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    It seems that the abyss between Washington and the Middle Eastern Arab monarchies is growing deeper, Michael Crowley noted, adding that the forthcoming summit at Camp David later this week will be no walk in the park.

    Arab regimes have been infuriated by Obama's recent remark that they should worry more about their repressive domestic policies, than the threat from Tehran, Michael Crowley, an American expert in foreign affairs and national security, pointed out.

    "I think the biggest threats that they face may not be coming from Iran invading. It's going to be from dissatisfaction inside their own countries. That's a tough conversation to have, but it's one that we have to have," Barack Obama said last month as quoted by the expert.

    In this picture taken on Tuesday, April 7, 2015, and released by the semi-official Fars News Agency, Iranian warship Alborz, foreground, prepares before leaving Iran's waters, at the Strait of Hormuz
    © AP Photo / Fars News Agency, Mahdi Marizad
    Michael Crowley pointed out that that both Saudi Arabia and the United Arab Emirates (UAE) passed severe counterterrorism laws, cracking down hard on their political and religious opponents.

    For instance, in March 2015, Saudi authorities sentenced a blogger, Raif Badawi, to 1,000 lashes and ten years in prison. At the same time Bahrain has been widely denounced for its "unchecked repressions," since its Sunni-led regime brutally suppressed a Shiite uprising in 2011.

    Although political reforms are not on the official agenda at the Camp David talks between Barack Obama and the Gulf Cooperation Council (GCC) representatives, there is certain tension in the air, the expert noted.

    "That tension — along with increasingly low expectations for security guarantees that might emerge from the summit — could explain the low attendance expected from the kings, emirs and sultans of the GCC states," he underscored.

    Furthermore, Obama's nuclear talks with Iran have only added fuel to the fire, as Arab Sunni governments consider Tehran a "mortal enemy." It's hardly surprising that they are seriously irritated with Obama's remarks about the greatness of "Persian civilization."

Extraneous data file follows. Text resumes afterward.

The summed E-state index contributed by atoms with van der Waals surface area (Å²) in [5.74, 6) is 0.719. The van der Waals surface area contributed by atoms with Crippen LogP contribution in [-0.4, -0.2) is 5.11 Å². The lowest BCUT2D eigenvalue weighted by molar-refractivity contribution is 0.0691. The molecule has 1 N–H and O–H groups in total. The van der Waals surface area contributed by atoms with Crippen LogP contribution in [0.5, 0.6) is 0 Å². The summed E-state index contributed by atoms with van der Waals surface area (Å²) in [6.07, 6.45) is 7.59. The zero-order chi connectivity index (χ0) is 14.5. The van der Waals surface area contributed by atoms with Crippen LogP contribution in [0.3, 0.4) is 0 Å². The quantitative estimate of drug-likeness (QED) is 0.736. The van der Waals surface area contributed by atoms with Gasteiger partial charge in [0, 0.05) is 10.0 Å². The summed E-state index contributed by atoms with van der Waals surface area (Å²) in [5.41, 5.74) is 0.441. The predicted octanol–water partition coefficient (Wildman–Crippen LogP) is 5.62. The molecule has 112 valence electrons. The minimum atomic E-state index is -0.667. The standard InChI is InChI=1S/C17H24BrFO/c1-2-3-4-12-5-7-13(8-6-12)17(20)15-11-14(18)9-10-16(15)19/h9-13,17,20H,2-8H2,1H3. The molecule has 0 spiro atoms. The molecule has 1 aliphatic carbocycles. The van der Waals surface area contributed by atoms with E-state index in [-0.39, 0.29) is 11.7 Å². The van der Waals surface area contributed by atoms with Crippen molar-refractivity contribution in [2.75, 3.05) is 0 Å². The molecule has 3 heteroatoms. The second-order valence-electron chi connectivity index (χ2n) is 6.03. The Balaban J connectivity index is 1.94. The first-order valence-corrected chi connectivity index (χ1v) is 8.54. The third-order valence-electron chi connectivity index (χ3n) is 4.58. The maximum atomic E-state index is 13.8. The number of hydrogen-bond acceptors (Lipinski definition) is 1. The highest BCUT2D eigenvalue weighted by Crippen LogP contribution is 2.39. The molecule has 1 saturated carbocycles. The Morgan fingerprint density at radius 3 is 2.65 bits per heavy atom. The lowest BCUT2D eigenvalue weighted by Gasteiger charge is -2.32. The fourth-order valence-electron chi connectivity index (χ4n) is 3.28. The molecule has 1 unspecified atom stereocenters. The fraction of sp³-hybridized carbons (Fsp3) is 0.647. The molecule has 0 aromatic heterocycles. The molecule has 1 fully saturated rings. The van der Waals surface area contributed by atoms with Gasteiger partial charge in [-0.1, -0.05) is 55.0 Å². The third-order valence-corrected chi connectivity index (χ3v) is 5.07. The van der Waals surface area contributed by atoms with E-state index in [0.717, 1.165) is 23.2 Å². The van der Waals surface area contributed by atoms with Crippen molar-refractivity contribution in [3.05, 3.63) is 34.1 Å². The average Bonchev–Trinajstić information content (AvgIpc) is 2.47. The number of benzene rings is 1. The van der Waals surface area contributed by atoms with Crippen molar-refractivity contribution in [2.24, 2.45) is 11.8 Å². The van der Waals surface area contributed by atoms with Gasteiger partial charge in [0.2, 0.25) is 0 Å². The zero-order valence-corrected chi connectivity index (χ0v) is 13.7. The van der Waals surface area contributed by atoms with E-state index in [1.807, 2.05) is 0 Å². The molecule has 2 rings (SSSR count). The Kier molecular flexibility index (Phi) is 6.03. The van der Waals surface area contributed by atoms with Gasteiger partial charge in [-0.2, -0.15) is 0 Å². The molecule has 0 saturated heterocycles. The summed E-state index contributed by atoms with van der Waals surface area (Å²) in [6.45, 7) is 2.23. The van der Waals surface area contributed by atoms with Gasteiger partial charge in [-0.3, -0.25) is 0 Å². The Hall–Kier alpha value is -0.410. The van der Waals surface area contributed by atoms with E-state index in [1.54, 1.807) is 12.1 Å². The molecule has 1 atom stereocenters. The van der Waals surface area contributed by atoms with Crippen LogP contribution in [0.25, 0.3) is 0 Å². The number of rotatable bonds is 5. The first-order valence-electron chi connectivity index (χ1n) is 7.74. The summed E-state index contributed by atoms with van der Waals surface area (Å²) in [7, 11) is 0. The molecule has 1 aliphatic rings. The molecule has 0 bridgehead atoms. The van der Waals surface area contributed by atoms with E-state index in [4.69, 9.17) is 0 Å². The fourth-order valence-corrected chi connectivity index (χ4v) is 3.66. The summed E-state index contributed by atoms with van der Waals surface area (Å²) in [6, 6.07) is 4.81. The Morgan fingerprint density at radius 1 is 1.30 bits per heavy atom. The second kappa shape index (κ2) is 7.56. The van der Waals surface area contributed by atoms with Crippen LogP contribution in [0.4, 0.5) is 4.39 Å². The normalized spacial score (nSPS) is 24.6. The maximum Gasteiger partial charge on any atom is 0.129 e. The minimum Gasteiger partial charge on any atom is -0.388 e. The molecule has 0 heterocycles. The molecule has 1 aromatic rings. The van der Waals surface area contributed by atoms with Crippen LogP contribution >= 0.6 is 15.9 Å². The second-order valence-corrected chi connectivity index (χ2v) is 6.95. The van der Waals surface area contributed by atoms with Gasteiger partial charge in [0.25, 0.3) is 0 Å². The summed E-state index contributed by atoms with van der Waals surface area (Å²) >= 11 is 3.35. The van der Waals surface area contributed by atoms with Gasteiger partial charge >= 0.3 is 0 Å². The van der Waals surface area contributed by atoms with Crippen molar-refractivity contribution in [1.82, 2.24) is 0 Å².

"The chaos in the Middle East has put Obama in an awkward position when it comes to the Arab world's authoritarian regimes. Obama believes they need to reform dramatically or face popular upheavals that could topple their regimes and turn their countries into the next Syria or Libya," the expert pointed out.

    However, the Arab monarchies have repeatedly signaled that they could carry out reforms "only incrementally," in order to prevent political turmoil. They warned Washington that "pure democracy" may lead to strong anti-American sentiment in the oil-rich region.

    They have also expressed their dissatisfaction with Washington's public criticism of their domestic policies, denouncing it as counterproductive.

    "We still don't share your democratic values — but we are great partners," said UAE ambassador to Washington Yousef Al Otaiba at a May 6 Atlantic Council forum, as quoted by Michael Crowley.

    Still, it is evident that not everything is coming up roses for Washington and its longstanding allies in the Middle East.


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    Middle East, Daesh, human rights abuse, democracy, radical Islamist, political reform, Arab Spring, Gulf Cooperation Council (GCC), Tehran, Iran, Washington, Libya, Syria, United States, United Arab Emirates, Saudi Arabia
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